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PAINT-OUTS      (Coach available at 9am each day to all locations from Wexford town train station.)

 
Wexford - Sunday 30th July & Saturday 5th August
Bustling Wexford, centre of the Festival lies at the mouth of the Slaney. Its Viking roots can be appreciated in its long main street parallel to the quayside and series of narrow lanes down to the harbour lined with mussel boats. Artists are invited to paint around Wexford town on any evening of the festival on pre-stamped supports and may submit these works for exhibition.
 
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Woodville House - Monday 31st July
Woodville House and Gardens are situated on a working farm just two miles from New Ross, County Wexford. The Georgian house belongs to the Roche Family who have lived here since 1876. The current owners Gerald Roche and Helen Doyle maintain the enchanting gardens, mature grounds and water garden which make this a truly delightful place to visit.
 
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Kilmore Quay - Tuesday 1st August
This rural fishing village 22km from Wexford is overlooked by its tall chapel and faces out across the bay to the two Saltee Islands which together make Ireland's largest bird sanctuary. Kilmore is a small, busy fishing harbour, with all the nets and lobster pots, capstans and seagoing craft one would expect. The main street has several thatched cottages dating from the 18th and 19th centuries and the beaches are backed by extensive dunes. It hosts a well-known summer seafood festival and after a day in the sea air it is hard to resist the smell of fish & chips.
 
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Enniscorthy - Wednesday 2nd August
The lovely town of Enniscorthy, with its steep streets, its Norman castle, Pugin cathedral and two bridges lies about 19km north of Wexford up the valley of the River Slaney. Brewing and distilling were staple industries and the Irish toast, 'Slainte', meaning 'health' and Slaney share the same root. Today it is hard to imagine this was the scene of the bloodiest conflict of the 1798 rebellion. The decisive battle was fought on Vinegar Hill which overlooks the town.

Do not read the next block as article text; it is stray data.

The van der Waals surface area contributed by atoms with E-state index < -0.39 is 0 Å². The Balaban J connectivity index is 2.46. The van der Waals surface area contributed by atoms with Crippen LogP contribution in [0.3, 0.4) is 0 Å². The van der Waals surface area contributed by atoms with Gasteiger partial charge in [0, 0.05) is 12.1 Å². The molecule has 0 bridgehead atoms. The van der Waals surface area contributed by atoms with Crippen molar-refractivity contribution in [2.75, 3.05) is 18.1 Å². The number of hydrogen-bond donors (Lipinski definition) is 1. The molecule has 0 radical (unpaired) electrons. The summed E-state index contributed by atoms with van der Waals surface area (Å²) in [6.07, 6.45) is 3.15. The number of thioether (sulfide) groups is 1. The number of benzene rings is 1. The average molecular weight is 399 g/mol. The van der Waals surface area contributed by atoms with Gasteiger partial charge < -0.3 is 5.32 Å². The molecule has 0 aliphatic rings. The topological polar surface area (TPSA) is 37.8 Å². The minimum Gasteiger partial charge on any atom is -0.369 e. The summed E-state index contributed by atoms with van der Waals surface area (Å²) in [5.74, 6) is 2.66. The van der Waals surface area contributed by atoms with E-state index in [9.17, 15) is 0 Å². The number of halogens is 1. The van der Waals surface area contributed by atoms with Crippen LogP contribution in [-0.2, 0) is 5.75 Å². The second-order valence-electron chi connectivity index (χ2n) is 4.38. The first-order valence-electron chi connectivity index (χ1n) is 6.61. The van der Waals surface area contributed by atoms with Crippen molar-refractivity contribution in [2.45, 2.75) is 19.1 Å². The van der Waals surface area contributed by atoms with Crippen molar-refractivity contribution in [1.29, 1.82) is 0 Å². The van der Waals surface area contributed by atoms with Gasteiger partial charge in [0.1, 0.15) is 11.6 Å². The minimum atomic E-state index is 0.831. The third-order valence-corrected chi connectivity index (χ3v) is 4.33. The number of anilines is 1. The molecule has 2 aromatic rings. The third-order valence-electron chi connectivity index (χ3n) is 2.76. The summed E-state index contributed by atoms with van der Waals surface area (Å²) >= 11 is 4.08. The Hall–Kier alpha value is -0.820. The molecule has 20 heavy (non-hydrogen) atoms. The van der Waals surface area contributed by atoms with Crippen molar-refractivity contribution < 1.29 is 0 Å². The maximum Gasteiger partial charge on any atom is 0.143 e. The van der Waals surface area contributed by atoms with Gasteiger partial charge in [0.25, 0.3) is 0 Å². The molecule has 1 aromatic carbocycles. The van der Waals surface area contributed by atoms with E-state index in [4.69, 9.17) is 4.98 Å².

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Rosslare - Thursday 3rd August
Rosslare has been a tourist resort for at least 100 years. It prides itself on being the sunniest spot in Ireland, and records bear this out: Rosslare receives 300 hours more sunshine each year than the average place in Ireland. The long sandy strand is a Blue Flag beach so it attracts swimmers and families, while there are a number of good golf courses in the vicinity.
 
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Hook Head - Friday 4th August
Lonely Planet describes Hook as the world's no. 1 lighthouse. It is also the oldest operational lighthouse in the world and its iconic, black and white, chubby shape and spectacular shoreline setting make Hook a 'must-paint' feature landmark in south-east Ireland. There is a Visitors' Centre with café and tours of the lighthouse operate regularly. There are gentle coves, cliffs and crashing waves over black, sedimentary rocks teeming with fossils. If that is not your delight, just 2.5 km but a world away is the tiny harbour of Slade with its handful of fishing boats, its castle, cottages, washing lines and ancient graveyard.
 
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Lady's Island - Monday 7th August, Informal Farewell Paint-Out
This place of pilgrimage dates from the Third Crusade, over 800 years ago. Visit the remains of the Augustinian Church of St. Mary or the parish Church (1867) that showcases the work of Pugin and Ashlin. On this renowned sedimentary lagoon, you can spot breeding terns and black-healed gulls. Winter visitors include Whooper Swans, light-bellied Brent Geese, wigeons, gadwall, and more. Rare plants include Cottonweed, Lesser Centaury, Foxtail Stonewort and "lagoon specialists" invertebrates.
In a list of Irish place-names published in Iris-Leabhar na Gaeilge in 1903, the Irish name for Our Lady's Island is given as Cluain-na-mBan - 'the meadow of the women'. Considering that this locality was the centre of druidical worship, it would not be far-fetched to suggest that Our Lady's Island was in pre-Christian times inhabited by female druids.
 
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